ATSF 70' Heavyweight baggage using the MT 'Erie' baggage car

arbomambo May 27, 2015

  1. arbomambo

    arbomambo TrainBoard Member

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    Hello all....
    I've been anticipating the recent release of the new Micro Trains heavyweight head end cars, specifically the 70' baggage, based on an Erie prototype. I had hoped that it would make an excellent core for building many heavyweight cars, using various brass sides; specifically Santa Fe cars and M&R brass (?) sides.
    Donor cores had previously been limited to the classic Rivarossi/Atlas/Con Cor heavyweight cars. Accurate cars can be built from these still, but with quite a bit of work to truly make them accurate in layout and all dimensions.
    The Micro Trains heavyweights, on the other hand, allow an accurate model to be built, with much less work...i.e. cutting, scratchbuilding, etc. The Micro Trains heavyweights feature separate ladders, underframes, and glass. they also feature body mounted couplers. This new Erie baggage car also features a brand new heavyweight truck type (very useful for some builds-I'll be using the previous 'commonwealth' heavyweight truck for most of mine...)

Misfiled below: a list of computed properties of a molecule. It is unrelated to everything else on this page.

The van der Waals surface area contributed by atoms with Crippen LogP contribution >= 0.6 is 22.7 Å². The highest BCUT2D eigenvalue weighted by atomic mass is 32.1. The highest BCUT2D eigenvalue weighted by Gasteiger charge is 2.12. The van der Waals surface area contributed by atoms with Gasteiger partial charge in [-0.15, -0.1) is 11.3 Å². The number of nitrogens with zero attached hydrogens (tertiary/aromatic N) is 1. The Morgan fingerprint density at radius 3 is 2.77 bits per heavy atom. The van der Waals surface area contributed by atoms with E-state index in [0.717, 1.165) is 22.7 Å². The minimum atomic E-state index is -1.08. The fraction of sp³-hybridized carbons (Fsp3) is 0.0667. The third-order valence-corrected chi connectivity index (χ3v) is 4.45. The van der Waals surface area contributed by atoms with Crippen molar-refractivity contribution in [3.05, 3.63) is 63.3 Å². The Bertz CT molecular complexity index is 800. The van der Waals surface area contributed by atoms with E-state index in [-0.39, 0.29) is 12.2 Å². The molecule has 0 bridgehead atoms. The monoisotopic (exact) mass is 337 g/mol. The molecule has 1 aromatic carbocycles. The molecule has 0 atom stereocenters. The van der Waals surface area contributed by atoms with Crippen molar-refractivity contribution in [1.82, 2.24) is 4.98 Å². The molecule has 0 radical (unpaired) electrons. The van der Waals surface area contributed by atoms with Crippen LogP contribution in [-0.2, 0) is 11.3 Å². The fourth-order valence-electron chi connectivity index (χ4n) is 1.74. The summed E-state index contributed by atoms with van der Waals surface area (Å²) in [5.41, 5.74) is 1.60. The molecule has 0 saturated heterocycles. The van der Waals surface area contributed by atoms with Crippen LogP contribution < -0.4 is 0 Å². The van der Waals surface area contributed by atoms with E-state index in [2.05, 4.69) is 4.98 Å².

The new Erie baggage doesn't disappoint in this regard. After acquiring a couple upon release, I've found my highest hopes for using them as cores have been fully realized.
    I'm starting to build the first new ATSF 70' baggage, using M&R sides' sides and the new MT car. I'll take plenty of pics at each stage in the process, in case anyone else is planning to do the same.
    Thanks for looking,
    ~Bruce


    Here I've posed two cars to compare features of the standard Micro Trains Erie baggage car (on the left), and a ATSF 70' baggage car previously built on a cut down Rivarossi 'combine' using the M&R brass sides. One can see the differences in door width and spacing between the two cars. This comparison pic also highlights a benefit to be gained by using the Micro Trains car as the donor car/core- the Micro Trains car has the more accurate truck spacing, whereas the Rivarossi car's truck spacing is more inboard. Using the brass sides on the Micro Trains car will yield a more accurate car with much less work.